International Business Machines Corp. has undergone cultural upheaval in the last year, but the appointment of Geoff Emerson proves the tradition of promoting from within is alive and well.

Mr. Emerson assumed the top position in IBM's document and check imaging systems unit in early November. He took the reins from Louise D. Nielsen, who advanced to a strategic-direction position within IBM after setting the once-troubled imaging unit straight.

While the 37-year-old Mr. Emerson, an IBM "lifer," has been in leadership positions before with Big Blue, he realizes the unique challenges that come with working in the imaging unit, which has been striving to give bankers a comprehensive system to handle digitized images of checks and documents.

Paramount among his priorities will be meeting the demands of bankers whose exposure to IBM'S early problems in delivering pieces of the imaging system has given rise to a sort of innate skepticism of IBM promises in the area of check imaging.

Assurances of Continuity

To accomplish this goal, Mr. Emerson realizes he will first have to convince bankers that the recent success of the check imaging project will not leave with Ms. Nielsen. And by all accounts, that will be no easy task.

"I've got a hard act to follow, there's no doubting that," said Mr. Emerson. "But we are working hard to make sure that the baton is passed smoothly."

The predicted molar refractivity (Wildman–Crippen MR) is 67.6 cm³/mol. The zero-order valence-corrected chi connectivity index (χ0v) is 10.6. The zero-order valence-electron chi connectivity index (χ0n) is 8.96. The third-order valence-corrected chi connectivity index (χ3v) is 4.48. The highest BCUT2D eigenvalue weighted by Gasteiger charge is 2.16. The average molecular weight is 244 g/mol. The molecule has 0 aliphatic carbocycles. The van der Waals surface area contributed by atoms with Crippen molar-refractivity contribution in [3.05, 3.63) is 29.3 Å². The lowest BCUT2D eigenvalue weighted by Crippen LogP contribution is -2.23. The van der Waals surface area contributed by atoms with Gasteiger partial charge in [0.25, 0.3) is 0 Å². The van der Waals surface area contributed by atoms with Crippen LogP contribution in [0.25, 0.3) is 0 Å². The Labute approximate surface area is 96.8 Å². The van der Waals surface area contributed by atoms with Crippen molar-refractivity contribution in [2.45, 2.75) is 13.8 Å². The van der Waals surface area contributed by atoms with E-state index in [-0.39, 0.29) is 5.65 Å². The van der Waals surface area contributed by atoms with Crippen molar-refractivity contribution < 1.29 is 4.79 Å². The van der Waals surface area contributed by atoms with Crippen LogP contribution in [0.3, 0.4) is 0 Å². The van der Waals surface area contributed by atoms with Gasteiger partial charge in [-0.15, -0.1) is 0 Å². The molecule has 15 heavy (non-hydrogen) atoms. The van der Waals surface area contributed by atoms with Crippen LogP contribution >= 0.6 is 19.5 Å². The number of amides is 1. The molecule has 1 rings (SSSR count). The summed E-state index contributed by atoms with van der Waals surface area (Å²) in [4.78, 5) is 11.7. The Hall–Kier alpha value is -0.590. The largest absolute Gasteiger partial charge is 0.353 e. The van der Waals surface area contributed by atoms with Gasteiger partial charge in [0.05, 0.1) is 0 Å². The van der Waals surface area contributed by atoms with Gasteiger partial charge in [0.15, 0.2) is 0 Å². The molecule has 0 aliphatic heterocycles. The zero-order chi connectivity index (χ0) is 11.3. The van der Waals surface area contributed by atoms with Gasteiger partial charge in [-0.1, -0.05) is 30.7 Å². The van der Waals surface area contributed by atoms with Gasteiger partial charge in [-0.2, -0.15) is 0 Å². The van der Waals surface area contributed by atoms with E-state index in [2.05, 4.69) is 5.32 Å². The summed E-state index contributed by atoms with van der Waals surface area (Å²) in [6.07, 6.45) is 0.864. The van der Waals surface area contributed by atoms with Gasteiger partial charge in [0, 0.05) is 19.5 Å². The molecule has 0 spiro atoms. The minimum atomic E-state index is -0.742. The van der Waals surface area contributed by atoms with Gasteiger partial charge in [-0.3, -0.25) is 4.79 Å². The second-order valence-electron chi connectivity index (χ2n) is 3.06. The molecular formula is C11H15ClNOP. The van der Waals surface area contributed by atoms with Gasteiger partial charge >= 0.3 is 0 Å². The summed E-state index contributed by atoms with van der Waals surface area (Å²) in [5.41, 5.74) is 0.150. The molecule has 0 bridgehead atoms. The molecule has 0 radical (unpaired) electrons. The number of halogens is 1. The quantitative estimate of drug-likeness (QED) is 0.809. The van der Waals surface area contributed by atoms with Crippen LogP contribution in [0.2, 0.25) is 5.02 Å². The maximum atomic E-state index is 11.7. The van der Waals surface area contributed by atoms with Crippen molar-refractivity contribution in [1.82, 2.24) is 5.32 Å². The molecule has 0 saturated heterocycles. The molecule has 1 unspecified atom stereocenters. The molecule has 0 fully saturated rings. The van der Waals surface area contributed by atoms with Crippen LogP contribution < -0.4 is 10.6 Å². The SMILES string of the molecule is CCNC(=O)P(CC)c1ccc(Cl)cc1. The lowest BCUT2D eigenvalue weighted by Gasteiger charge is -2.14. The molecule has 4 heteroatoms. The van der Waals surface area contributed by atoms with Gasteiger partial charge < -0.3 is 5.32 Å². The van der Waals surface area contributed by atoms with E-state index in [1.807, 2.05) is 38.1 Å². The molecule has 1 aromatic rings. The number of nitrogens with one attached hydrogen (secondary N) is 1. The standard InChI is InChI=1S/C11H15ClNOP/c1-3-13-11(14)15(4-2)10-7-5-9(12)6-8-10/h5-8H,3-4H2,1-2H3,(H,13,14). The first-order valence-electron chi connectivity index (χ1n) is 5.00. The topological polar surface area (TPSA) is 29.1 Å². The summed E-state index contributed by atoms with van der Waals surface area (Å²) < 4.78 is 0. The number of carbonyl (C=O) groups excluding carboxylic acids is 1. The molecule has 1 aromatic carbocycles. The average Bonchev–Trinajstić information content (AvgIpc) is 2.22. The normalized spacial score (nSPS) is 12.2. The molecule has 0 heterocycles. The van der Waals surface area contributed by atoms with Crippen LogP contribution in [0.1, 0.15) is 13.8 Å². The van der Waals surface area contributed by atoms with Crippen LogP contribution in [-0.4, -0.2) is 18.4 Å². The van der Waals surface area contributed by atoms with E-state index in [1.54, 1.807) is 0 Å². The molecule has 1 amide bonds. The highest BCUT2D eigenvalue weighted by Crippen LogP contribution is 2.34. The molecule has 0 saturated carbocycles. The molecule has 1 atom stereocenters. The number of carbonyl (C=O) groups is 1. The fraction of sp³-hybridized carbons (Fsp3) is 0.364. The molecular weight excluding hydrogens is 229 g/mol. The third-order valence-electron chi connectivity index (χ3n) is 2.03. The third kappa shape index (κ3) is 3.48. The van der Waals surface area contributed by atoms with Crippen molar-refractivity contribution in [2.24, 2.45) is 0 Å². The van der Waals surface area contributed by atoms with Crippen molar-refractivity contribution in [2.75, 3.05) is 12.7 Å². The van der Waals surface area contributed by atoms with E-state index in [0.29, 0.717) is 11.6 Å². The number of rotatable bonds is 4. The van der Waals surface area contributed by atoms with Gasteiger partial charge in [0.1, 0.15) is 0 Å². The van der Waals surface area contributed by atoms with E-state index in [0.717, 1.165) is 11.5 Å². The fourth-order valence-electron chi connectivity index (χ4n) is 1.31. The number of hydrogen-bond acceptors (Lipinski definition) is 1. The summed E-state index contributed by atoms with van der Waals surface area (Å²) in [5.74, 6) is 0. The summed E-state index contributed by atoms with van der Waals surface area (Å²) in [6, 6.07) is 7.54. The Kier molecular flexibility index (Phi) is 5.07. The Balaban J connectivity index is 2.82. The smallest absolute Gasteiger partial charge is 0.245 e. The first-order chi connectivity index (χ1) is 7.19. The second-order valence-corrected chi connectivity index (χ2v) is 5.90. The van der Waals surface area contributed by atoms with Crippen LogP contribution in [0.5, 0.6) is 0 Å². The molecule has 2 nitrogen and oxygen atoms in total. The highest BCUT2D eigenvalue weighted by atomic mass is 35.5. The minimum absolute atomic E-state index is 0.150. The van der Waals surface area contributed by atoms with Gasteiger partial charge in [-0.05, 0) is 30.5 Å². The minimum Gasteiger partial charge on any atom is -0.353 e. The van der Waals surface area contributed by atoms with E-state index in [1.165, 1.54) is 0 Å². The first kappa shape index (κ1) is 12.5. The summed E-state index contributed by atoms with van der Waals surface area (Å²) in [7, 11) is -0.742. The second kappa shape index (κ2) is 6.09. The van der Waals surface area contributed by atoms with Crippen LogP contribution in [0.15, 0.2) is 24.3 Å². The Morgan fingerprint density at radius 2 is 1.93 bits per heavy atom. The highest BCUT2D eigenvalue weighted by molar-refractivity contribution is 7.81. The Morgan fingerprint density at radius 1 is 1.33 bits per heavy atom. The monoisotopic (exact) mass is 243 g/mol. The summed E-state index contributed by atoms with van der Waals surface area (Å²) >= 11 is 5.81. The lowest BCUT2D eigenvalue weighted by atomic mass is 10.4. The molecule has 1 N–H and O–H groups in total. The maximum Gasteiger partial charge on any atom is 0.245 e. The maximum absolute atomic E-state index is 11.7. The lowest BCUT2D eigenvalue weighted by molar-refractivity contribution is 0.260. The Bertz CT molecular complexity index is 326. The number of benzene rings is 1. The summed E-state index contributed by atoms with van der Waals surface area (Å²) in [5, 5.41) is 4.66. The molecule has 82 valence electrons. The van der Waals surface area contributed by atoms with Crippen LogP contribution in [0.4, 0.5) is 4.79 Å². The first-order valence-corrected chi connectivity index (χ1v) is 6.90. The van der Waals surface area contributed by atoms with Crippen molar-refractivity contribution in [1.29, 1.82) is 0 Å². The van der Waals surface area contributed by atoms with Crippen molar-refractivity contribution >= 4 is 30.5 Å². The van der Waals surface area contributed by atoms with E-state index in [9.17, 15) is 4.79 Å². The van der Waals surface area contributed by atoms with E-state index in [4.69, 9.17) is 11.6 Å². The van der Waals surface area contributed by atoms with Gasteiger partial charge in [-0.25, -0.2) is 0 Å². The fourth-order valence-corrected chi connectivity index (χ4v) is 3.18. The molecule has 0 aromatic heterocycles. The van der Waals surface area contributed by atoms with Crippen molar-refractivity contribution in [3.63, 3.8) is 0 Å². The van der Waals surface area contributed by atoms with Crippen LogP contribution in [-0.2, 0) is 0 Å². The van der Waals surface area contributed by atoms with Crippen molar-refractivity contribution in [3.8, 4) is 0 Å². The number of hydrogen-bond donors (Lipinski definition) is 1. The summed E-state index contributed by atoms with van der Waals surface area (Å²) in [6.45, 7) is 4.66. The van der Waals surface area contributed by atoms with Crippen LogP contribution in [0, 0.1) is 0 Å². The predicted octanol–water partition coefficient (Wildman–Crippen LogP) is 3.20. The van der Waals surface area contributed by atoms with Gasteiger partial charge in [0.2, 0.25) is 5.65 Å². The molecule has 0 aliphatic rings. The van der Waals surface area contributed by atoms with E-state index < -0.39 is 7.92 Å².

In his new position for less than a month, Mr. Emerson has already introduced himself to more than 40 customers over the phone. Beginning later this week, he plans to visit many of these same banks during a whirlwind tour that will take him to 15 cities in 15 days. The goal of this trip: to hear what customers expect from the IBM unit and to communicate back what IBM intends to deliver to them.

During this trip, questions are bound to arise regarding Mr. Emerson's qualifications for his new job. He has, after all, never worked with bankers before and has limited experience in the area of check processing.

A graduate of the Rutgers College of Engineering in New Jersey and Syracuse University's graduate program in electrical engineering, Mr. Emerson joined IBM in 1978 in a division that designed computer chips.

A series of highly technical jobs at IBM in the early 1980s eventually led to a job as a product manager for a subsystem terminal known as the 3270.

This job, in which he managed everything from market planning to hardware manufacturing, was Mr. Emerson's first real experience in dealing with large business issues.

In 1989, he worked in a development division committed to honing products for IBM's open systems computer architecture, AIX. This led to a position at division headquarters in Charlotte in 1993 and his eventual appointment as head of the imaging unit on Nov. 1.

While acknowledging that his background leaves him with much to learn about the check world, Mr. Emerson noted that being new to the check scene will allow him to approach the business with an unclouded perspective.

"The ability to take a fresh look at things without any assumptions and to ask new questions is healthy in any area," he said.

Several customers of the IBM check and document imaging unit indicated that they were already encouraged by Mr. Emerson's commitment to meeting their needs and demands.

However, none would give an opinion on whether his appointment boded well or poorly for continued improvement of the unit's performance.

"We'll have an opinion soon enough. Let's give him some time to show what he can do," said one customer. who requested anonymity.

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